XBox 360: Graphics are King

By Deane Barker on November 30, 2005


Last night, while looking for “Shout Elmo” in Shopko, I found an unrestricted XBox 360 with Call of Duty 2 running.

After playing for 10 minutes, I was quite sure there were Germans hiding amongst the towels in the next aisle. When I got home I accused my wife of being a German spy. Then I tried to machine gun the cat.

But let’s step back for a minute and consider the XBox compared to the XBox 360 (the base model, without the hard drive). What’s the big improvement? The graphics, of course. That’s the big thing — there’s more power, so they can make better and better graphics appear on the screen. Finer detail, smoother movement.

Would that power ever be used for anything else? If so, what? I’m willing to bet that the lion’s share of the processing power of an XBox 360 is graphic-oriented.

Say you doubled the intelligence of the enemy AI. How much processing power would you need to do this compared to the power required to run the graphics? My guess is that it’d be inconsequential.

So what this means is that the entire…point, of making a new system is graphics, graphics, graphics. Think about it, when the ads tout “better games,” what do they mean? More mentally challenging? More thought-provoking? More…what? No, they mean “better graphics.” It’s the be-all and end-all of systems these days.

I’d like to see an XBox 360 version of an a classic XBox game that was advertised as “new and improved,” yet had the same graphic quality. I’m willing to bet it’d get savaged by consumers.

Consider Madden 2006. We discussed “Superstar mode” before, where you create a player by choosing his parents, and guide him through his life and career. Now, this was an innovative thing — it was a new way of looking at the game. And it had nothing to do with improving the graphics — it couldn’t, since it was built for the same hardware as Madden 2005.

But the rules are different when you move from one system to the next generation. You get better…what? Better graphics. Pretty much every other improvement can be done with the old hardware.

This is not to say that better graphics are bad. Just an observation that true innovation in game play doesn’t really require them.

However, does it mean that innovation in gameplay comes later in a lifecycle of a game on the same system, when developers have maxed the graphics out on the hardware and have to look for new ways to change things up for the next release? Would we have seen “Superstar mode” if Madden 2006 was designed for a new console?

Gadgetopia
What This Links To
What Links Here

Comments

  1. Physics.

    I guess I lump that in with graphics — it affects how things are rendered on the screen. But now you have me thinking I may be wrong.

    So have physics models in games gotten better with XBox 360?

  2. I’ve been a historian of videogames for over a decade now (created the Videotopia exhibit) and this is pretty much par for the course. Beyond advances in controller design the move from one generation of hardware to the next has always been about graphics.

    Of course, you got a whole bunch of plusses with new storage media and more memory meant more capability for little niceties – like content and improved audio, etc.. but the main driving point has always been the graphical capabilities because that is what sells – by that I don’t mean that it is all audiences want – but I mean its just about the only thing that you can communicate through advertising to indicate the power of your product.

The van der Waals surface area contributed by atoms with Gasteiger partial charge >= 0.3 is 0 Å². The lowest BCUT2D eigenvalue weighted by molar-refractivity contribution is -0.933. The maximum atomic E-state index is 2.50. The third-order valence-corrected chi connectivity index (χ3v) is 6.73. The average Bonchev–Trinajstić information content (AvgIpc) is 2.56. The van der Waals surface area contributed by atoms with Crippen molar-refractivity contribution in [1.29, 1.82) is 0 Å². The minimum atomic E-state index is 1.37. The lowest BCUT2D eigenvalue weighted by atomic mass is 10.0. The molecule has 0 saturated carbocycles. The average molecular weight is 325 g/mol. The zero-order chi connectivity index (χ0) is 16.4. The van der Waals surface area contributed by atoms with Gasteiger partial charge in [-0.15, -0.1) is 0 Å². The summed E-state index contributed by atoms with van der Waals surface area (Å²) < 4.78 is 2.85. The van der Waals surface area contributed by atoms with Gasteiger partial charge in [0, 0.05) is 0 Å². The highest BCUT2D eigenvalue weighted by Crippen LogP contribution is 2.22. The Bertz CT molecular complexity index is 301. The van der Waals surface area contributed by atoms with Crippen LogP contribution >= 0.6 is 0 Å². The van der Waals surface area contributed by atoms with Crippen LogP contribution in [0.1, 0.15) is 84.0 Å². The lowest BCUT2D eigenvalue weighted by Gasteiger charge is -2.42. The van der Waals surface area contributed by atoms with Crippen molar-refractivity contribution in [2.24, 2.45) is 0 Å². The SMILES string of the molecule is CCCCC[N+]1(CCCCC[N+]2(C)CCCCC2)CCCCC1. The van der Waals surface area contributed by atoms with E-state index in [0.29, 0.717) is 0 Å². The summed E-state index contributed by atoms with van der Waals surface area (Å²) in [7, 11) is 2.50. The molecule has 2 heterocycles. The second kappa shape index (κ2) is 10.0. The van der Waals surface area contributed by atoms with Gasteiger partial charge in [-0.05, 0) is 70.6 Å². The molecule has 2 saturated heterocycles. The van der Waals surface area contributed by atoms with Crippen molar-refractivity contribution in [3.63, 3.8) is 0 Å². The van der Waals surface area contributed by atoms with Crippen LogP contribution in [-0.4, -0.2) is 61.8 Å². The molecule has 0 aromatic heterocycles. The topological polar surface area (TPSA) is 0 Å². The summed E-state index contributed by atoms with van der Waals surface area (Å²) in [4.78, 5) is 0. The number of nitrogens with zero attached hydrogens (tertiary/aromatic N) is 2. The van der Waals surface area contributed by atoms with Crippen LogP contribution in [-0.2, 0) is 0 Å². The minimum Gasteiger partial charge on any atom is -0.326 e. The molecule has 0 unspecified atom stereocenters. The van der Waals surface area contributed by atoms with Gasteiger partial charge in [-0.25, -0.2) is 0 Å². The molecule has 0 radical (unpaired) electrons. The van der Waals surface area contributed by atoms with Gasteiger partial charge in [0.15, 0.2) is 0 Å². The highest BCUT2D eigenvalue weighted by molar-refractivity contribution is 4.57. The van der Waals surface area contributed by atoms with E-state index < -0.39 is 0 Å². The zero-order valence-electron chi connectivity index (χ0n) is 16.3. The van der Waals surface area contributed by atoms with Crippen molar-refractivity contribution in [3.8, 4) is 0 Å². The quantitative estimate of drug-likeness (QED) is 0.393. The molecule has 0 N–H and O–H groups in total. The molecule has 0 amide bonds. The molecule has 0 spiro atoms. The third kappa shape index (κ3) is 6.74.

And you know, I would say that (as much as I enjoy eye candy) that an increase in graphical capability (or any capability really) has contributed to a narrowing of the diversity of game types out there.

    Think about the early arcade games -Asteroids was a massive hit, and you just couldn’t go out there and rip off Asteroids by copying the play mechanic and slapping some flashier graphics on it. The capabilities just weren’t there for that sort of thing – so you got this “Cambrian Explosion” of videogames – a walk through an early 80’s arcade was, literally, a tour of dizzying varieties of game types and styles because you just had to try something different. A great example – consider that Q*bert was, essentially, a Pac Man rip off.

    Flash forward 10 years to the age of SFIIxx and MKx and look at what the increased capabilities have given us. A nearly endless variation on the same thing. It’s not so drastic, looking at the console world, where game types are more varied – but they essentially fall into one of just a few categories, 1st person shooter, racing, fighting, sports…

    Not that there isn’t pure genius today, there certainly is – but with such a vast arsenal of capacity in their hands – it is easy for designers and programmers to get sloppy and less imaginative… or more to the point – for corporate types to dictate that they do so.

  3. That Asteroids facsimile is a great piece of work – however it’s got the problem of all conversions of vector graphics games to raster. You lose that stark and unearthly effect that only a vector monitor could give you. On a vector monitor, black is unlit – meaning that the contrast of the imagery is just spectacular. Just as in any of the conversions of Asteroids on PC or PS2 or what have you, the “shots” are dead pixels – but in the original game they were pulsing nova-flares of brilliance.

    There’s just something missing and I really am saddened when I think that there are so many out there that never had the opportunity to experience games with those types of displays. They really were something special.

Comments are closed. If you have something you really want to say, email editors@gadgetopia.com and we‘ll get it added for you.